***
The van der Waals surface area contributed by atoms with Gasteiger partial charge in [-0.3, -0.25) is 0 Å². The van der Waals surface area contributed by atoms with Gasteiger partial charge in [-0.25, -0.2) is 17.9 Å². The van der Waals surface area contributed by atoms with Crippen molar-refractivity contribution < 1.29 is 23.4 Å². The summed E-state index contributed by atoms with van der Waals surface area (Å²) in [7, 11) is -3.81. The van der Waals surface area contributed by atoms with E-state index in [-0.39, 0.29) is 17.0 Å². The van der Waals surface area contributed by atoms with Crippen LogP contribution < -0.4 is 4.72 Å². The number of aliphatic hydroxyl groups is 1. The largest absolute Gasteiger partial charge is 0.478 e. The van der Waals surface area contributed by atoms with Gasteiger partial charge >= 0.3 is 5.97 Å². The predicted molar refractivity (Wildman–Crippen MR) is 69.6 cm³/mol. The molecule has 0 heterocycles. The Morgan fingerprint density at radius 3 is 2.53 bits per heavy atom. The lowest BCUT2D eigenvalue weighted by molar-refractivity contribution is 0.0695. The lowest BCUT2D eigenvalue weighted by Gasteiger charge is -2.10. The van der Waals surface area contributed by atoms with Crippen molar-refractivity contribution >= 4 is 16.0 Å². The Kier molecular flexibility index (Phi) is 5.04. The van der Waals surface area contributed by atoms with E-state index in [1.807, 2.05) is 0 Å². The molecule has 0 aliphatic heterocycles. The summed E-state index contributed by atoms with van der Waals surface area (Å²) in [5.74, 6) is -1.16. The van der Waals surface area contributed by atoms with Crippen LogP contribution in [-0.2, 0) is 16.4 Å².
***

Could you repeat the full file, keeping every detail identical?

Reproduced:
The van der Waals surface area contributed by atoms with Gasteiger partial charge in [-0.3, -0.25) is 0 Å². The van der Waals surface area contributed by atoms with Gasteiger partial charge in [-0.25, -0.2) is 17.9 Å². The van der Waals surface area contributed by atoms with Crippen molar-refractivity contribution < 1.29 is 23.4 Å². The summed E-state index contributed by atoms with van der Waals surface area (Å²) in [7, 11) is -3.81. The van der Waals surface area contributed by atoms with E-state index in [-0.39, 0.29) is 17.0 Å². The van der Waals surface area contributed by atoms with Crippen LogP contribution < -0.4 is 4.72 Å². The number of aliphatic hydroxyl groups is 1. The largest absolute Gasteiger partial charge is 0.478 e. The van der Waals surface area contributed by atoms with Gasteiger partial charge >= 0.3 is 5.97 Å². The predicted molar refractivity (Wildman–Crippen MR) is 69.6 cm³/mol. The molecule has 0 heterocycles. The Morgan fingerprint density at radius 3 is 2.53 bits per heavy atom. The lowest BCUT2D eigenvalue weighted by molar-refractivity contribution is 0.0695. The lowest BCUT2D eigenvalue weighted by Gasteiger charge is -2.10. The van der Waals surface area contributed by atoms with Crippen molar-refractivity contribution >= 4 is 16.0 Å². The Kier molecular flexibility index (Phi) is 5.04. The van der Waals surface area contributed by atoms with E-state index in [1.807, 2.05) is 0 Å². The molecule has 0 aliphatic heterocycles. The summed E-state index contributed by atoms with van der Waals surface area (Å²) in [5.74, 6) is -1.16. The van der Waals surface area contributed by atoms with Crippen LogP contribution in [-0.2, 0) is 16.4 Å².